Think of the Motorola Sparrow as an iPhone for retailers. Equipped with a touch-sensitive back panel that keeps the screen free for viewing, the wireless prototype device integrates myriad existing technologies and features into a single palm-held powerhouse. Need to check inventory? A built-in bar-code scanner can retrieve that information. Want to see a customer’s profile? The Sparrow can pull one up after detecting a loyalty card or other relevant RFID tag. Want to win brownie points with a shopper by helping her jump the checkout line? The device can process credit cards from the sales floor. This being a Motorola product, there’s also a phone function, of course, just in case you need to call a supplier.
The Sparrow — so named because it’s meant to be small, fast, and simple, like the bird — is a neat metaphor for the corporate mind meld that went into its production. In 2006, Motorola bought Symbol Technologies, a maker of bar-code scanners, and asked the New York — based design consultancy Aruliden to help envision what the firms’ combined expertise could do for retail. Its answer was this sleek little concept. “The technology was already there,” says Aruliden cofounder Rinat Aruh. “That’s the beauty of this device. It’s not as if we dreamed up one of those pie-in-the-sky concepts.”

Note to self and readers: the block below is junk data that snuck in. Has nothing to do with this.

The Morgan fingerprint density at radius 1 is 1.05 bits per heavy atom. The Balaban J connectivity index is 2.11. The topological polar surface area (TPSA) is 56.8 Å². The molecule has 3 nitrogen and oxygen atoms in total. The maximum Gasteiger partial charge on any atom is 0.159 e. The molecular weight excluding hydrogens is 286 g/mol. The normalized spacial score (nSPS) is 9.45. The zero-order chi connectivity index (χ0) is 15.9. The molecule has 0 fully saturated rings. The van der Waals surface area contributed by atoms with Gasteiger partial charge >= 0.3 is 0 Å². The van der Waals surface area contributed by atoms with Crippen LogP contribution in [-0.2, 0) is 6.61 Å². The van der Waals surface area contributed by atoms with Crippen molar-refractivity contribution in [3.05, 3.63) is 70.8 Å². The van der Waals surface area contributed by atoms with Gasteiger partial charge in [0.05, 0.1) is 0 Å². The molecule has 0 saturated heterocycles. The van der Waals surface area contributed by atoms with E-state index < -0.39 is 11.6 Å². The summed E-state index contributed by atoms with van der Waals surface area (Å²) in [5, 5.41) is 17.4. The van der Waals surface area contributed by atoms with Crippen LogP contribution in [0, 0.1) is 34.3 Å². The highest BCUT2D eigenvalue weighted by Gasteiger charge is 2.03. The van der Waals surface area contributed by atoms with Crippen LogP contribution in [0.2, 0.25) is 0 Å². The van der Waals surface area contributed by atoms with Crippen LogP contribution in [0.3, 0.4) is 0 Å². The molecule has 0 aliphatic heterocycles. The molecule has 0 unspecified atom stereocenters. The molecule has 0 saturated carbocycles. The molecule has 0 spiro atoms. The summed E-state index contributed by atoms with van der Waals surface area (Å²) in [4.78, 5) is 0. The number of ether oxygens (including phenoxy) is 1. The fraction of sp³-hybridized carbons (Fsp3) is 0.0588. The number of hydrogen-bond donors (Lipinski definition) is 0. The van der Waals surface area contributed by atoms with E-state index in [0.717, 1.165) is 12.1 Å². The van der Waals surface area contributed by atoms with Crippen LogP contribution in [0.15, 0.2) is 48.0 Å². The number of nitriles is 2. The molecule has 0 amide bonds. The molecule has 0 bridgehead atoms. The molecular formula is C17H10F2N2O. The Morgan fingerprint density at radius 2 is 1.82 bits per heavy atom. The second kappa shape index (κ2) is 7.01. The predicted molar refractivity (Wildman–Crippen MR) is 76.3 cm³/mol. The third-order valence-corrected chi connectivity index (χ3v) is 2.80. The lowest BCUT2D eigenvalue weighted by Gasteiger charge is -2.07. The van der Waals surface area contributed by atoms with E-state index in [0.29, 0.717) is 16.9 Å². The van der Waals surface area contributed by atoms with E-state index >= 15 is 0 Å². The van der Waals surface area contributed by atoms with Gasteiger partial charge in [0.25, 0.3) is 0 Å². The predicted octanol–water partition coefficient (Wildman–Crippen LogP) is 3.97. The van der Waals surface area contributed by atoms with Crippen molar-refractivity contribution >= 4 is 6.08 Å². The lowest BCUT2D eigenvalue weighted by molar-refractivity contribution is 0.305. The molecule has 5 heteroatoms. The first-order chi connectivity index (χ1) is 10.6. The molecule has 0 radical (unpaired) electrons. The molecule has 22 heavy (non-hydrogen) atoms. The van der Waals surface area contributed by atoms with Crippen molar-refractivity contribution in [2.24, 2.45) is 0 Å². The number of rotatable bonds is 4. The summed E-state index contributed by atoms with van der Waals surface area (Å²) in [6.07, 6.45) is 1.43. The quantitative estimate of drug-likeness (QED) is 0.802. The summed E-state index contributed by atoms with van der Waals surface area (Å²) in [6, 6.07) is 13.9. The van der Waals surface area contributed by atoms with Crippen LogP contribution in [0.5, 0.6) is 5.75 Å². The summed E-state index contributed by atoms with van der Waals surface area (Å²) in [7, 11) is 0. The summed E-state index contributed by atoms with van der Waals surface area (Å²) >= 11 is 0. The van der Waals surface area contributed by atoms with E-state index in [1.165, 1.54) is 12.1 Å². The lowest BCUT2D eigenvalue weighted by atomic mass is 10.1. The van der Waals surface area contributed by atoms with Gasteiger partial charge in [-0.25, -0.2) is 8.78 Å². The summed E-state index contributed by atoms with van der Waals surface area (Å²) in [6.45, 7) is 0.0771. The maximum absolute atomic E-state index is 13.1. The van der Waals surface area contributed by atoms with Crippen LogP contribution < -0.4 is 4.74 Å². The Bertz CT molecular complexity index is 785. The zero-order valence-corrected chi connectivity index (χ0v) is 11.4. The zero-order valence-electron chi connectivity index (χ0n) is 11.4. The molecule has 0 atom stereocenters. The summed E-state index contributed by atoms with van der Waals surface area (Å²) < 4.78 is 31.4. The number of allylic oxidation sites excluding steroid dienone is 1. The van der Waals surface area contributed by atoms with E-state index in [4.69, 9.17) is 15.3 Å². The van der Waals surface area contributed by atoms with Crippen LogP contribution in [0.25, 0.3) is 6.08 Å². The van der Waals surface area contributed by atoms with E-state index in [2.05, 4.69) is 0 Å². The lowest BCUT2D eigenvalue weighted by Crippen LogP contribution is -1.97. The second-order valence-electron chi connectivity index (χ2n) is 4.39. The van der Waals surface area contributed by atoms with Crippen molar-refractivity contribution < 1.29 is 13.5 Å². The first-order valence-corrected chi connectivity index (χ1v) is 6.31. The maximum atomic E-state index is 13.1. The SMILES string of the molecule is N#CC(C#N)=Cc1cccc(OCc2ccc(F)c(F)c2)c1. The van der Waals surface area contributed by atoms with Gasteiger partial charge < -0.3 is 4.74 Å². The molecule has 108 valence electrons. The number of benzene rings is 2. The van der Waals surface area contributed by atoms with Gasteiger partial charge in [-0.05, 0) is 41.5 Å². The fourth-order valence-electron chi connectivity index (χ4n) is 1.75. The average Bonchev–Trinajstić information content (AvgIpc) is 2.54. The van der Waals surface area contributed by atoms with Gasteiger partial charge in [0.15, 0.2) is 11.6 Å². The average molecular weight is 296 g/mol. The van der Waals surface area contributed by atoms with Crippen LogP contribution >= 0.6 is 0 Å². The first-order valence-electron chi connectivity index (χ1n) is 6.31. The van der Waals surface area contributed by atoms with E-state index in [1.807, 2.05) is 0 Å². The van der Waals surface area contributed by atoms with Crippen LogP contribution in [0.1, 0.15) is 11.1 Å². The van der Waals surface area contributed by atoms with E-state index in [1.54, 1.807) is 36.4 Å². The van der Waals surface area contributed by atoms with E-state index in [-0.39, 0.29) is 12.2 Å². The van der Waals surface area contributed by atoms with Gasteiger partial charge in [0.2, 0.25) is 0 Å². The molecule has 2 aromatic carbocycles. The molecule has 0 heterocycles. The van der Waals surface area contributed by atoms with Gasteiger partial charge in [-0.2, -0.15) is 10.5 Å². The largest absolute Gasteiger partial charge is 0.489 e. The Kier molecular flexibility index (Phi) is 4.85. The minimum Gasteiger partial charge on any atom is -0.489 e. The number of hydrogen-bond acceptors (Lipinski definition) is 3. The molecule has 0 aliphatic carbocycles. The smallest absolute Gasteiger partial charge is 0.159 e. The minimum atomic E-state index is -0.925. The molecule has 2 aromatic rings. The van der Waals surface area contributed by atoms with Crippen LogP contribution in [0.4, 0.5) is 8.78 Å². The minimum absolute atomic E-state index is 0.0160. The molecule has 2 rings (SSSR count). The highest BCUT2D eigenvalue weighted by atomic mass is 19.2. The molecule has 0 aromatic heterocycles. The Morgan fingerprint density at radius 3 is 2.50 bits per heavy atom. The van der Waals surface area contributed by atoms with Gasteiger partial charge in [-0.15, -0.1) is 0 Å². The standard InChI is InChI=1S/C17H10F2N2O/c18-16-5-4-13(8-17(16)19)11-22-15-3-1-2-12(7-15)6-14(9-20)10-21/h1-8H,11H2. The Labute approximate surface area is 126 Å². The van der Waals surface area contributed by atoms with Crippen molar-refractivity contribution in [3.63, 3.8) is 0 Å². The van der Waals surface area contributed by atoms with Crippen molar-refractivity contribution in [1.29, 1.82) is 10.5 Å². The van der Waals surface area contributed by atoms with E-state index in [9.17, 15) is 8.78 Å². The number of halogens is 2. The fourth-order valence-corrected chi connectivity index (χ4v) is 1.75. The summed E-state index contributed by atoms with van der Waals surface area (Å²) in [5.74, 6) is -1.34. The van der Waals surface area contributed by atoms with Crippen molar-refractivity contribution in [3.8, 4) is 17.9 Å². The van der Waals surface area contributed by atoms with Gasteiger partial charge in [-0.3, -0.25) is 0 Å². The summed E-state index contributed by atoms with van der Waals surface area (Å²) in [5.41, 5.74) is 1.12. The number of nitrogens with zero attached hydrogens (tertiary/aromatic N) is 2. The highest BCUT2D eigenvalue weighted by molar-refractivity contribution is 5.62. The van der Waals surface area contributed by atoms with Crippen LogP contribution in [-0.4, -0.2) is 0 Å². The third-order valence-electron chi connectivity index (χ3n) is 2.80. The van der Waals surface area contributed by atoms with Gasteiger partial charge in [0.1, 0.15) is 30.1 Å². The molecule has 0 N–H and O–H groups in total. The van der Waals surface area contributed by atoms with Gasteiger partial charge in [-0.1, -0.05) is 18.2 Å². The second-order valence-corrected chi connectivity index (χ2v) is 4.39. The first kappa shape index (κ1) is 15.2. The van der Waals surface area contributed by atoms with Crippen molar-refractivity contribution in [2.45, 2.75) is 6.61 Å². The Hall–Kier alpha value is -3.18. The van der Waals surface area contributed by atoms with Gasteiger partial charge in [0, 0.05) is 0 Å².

Shane MacGregor, director of advanced industrial design in Motorola’s enterprise mobility division, says the company has been presenting the Sparrow concept to clients and gathering feedback about what they’d want in a production model. He doesn’t think it will be long before Sparrows will be as ubiquitous around town as, well, sparrows. He says Motorola already has “a couple of projects in the pipeline that will be either evolutions of this or some derivative.”
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